We like to be insiders and hate to be outsiders, don’t we? Well, let’s look at some insiders and outsiders in the Christmas story. The people who stayed at the inn in Bethlehem were insiders. A betrothed couple and their newborn baby were outsiders. Shepherds were outsiders, hated and distrusted by all. So why would the angel of the Lord show such bad taste in revealing the birth of the Savior to them?
The Magi were highly-placed insiders in their own country, most likely top advisors of royalty. So why would they travel to another land where they were outsiders? If the star was up there for all to see, why did these foreigners from without and outcasts from within Jewish society respond when others did not?
The Magi, used to being insiders, went straight to the top, to the ultimate insider, King Herod, to inquire about which newborn child the star was indicating. Ironically, Herod was an Idumean, not a full-blooded Jew. He had power, but he was an outsider. Herod’s reaction to the Magi’s inquiry showed Herod to be an outsider to humanitarian feelings once he thought his power was threatened. Mixed racial background aside, being rich and powerful pushes one to the margins of society as much as the poverty of the despised shepherds.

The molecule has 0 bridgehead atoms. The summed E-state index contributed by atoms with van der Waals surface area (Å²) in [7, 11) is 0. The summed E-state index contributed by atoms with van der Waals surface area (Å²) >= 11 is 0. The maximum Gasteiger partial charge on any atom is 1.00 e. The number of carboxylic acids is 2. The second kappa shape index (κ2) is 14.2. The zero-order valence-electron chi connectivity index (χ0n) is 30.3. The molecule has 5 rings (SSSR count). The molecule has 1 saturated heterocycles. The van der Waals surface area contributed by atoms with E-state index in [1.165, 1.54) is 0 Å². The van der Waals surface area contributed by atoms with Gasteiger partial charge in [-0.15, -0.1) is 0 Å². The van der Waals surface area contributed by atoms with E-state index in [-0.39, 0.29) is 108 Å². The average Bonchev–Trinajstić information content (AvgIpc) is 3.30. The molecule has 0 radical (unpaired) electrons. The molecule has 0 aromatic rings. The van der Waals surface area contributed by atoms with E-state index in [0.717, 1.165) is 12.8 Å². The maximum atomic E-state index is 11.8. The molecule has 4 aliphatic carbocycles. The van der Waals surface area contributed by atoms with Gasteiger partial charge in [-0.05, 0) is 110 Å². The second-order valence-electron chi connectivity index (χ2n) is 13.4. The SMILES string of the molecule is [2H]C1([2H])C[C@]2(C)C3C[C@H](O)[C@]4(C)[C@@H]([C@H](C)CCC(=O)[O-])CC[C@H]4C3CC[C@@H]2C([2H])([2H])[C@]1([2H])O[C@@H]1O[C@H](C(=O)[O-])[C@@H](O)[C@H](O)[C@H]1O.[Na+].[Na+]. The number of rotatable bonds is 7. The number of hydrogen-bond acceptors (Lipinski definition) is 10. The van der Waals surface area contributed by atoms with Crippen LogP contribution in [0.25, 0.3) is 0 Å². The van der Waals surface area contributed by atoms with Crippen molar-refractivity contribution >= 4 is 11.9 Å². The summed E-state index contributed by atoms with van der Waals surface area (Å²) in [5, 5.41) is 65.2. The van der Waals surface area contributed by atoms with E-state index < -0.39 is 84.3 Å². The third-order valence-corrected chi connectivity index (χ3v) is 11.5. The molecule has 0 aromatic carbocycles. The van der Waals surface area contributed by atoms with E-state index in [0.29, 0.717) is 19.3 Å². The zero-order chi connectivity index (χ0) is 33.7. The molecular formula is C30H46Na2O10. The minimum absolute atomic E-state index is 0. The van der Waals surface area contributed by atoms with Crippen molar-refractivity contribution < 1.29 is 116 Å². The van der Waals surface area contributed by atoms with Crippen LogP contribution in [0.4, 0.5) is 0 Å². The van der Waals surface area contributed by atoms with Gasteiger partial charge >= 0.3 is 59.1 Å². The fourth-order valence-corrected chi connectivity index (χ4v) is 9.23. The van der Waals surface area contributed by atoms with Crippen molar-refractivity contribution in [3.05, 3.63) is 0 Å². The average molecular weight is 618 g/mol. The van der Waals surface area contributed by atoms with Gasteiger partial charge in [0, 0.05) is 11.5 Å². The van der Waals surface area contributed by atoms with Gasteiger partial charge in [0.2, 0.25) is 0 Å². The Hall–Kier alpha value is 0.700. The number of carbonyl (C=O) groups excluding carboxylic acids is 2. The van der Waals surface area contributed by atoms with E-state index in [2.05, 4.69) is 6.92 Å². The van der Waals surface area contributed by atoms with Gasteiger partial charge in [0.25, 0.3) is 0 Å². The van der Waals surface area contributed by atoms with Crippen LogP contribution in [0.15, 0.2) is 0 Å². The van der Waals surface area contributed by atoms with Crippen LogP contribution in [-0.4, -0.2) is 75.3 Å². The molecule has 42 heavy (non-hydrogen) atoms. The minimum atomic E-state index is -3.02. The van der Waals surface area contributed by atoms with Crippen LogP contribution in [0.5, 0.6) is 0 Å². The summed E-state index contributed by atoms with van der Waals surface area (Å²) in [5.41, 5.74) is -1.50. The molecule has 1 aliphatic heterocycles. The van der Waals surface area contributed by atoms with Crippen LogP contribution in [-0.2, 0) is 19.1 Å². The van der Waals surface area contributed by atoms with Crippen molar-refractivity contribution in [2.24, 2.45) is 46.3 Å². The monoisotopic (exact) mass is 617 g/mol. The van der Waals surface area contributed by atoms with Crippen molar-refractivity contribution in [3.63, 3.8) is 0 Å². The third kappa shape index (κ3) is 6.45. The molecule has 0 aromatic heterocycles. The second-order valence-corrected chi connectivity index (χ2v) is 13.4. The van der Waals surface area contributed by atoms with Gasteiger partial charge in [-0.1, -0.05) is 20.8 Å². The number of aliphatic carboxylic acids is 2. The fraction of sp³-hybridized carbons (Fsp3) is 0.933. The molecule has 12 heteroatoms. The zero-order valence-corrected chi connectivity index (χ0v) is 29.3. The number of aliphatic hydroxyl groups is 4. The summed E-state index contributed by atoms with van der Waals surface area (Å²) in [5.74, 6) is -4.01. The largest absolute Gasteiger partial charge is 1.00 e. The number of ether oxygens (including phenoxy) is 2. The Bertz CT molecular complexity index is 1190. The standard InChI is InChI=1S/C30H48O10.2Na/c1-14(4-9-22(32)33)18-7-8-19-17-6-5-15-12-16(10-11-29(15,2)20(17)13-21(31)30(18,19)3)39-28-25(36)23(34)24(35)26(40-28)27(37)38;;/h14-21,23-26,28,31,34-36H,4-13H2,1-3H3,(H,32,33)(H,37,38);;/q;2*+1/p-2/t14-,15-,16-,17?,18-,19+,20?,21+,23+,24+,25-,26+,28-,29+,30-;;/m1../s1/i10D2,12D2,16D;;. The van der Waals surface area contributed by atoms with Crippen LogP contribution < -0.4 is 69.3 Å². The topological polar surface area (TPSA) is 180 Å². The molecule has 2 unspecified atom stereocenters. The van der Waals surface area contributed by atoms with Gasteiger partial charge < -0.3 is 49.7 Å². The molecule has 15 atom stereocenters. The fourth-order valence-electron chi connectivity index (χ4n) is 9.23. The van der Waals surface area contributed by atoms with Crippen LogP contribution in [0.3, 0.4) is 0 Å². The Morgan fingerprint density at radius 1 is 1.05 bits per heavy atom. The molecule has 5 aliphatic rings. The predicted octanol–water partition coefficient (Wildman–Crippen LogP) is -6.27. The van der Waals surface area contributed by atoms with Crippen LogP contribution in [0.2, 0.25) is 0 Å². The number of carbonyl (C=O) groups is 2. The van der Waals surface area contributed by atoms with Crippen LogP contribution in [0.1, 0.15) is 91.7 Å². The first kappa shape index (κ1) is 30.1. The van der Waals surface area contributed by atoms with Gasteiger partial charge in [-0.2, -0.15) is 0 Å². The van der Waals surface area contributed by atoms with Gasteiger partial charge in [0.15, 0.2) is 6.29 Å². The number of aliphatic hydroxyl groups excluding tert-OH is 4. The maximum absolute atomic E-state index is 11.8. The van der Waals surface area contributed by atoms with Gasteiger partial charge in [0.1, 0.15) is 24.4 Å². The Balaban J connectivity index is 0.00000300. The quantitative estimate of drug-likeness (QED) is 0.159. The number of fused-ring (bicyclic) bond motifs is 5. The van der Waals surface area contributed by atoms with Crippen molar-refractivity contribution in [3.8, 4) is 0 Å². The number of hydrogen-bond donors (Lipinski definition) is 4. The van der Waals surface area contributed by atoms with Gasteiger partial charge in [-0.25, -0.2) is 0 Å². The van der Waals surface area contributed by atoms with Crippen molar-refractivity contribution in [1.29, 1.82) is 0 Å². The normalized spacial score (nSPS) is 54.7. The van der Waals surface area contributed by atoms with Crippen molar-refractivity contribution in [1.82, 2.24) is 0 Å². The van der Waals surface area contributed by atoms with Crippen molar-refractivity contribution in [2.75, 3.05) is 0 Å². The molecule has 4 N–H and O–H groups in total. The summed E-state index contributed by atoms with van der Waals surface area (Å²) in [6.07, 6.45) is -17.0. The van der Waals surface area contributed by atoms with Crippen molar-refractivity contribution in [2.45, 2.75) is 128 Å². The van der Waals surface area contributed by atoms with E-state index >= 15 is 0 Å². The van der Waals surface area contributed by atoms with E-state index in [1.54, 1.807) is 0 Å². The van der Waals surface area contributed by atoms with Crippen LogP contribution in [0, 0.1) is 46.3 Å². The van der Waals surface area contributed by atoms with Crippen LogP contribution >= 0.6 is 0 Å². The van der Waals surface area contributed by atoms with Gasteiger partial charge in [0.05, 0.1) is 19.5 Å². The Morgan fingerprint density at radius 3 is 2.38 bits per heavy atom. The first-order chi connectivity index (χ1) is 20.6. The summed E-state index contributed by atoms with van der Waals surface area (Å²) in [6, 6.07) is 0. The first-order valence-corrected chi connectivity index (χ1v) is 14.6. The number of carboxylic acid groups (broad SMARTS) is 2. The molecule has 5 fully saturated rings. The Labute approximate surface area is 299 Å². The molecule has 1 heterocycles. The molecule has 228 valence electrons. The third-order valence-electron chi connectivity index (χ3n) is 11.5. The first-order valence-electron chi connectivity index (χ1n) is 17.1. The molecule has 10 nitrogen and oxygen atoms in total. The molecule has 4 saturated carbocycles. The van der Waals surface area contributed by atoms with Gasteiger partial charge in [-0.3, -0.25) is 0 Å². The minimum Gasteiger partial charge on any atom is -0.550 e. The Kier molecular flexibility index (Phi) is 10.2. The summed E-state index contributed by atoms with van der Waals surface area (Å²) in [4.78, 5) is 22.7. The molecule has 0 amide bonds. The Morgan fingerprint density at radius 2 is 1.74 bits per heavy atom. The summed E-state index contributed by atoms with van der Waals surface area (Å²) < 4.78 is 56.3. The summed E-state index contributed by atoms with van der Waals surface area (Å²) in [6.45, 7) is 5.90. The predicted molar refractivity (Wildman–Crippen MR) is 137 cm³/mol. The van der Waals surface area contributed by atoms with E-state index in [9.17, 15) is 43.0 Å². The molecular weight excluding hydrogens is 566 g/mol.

These days, we easily see Herod as an outsider, an intrusive foreign element entering the story only to stir up trouble and grief. The shepherds and the Magi are insiders, like us. How did that happen?
There is a certain sleight of hand that turns us and certain chosen others into insiders when it suits us. Not only do we not wish to be outsiders, we don’t like to be challenged by outsiders. If we realize that the shepherds and Magi and the Holy Family themselves are outsiders, our identities are shaken at a deep level. If it is outsiders who appreciated the richness of the Christ Child, maybe the same thing happens today. After all, some nonbelievers care more about the poor than rich Christians and a Hindu early in the twentieth century believed in the Sermon on the Mount more than the Christians of his time.
The greatest irony is that Christ was born to save all people, to make insiders of all of us. The problem is, we don’t want to be insiders with those who are outsiders and we certainly don’t want outsiders to join us. After all, what would we do if there were no outsiders?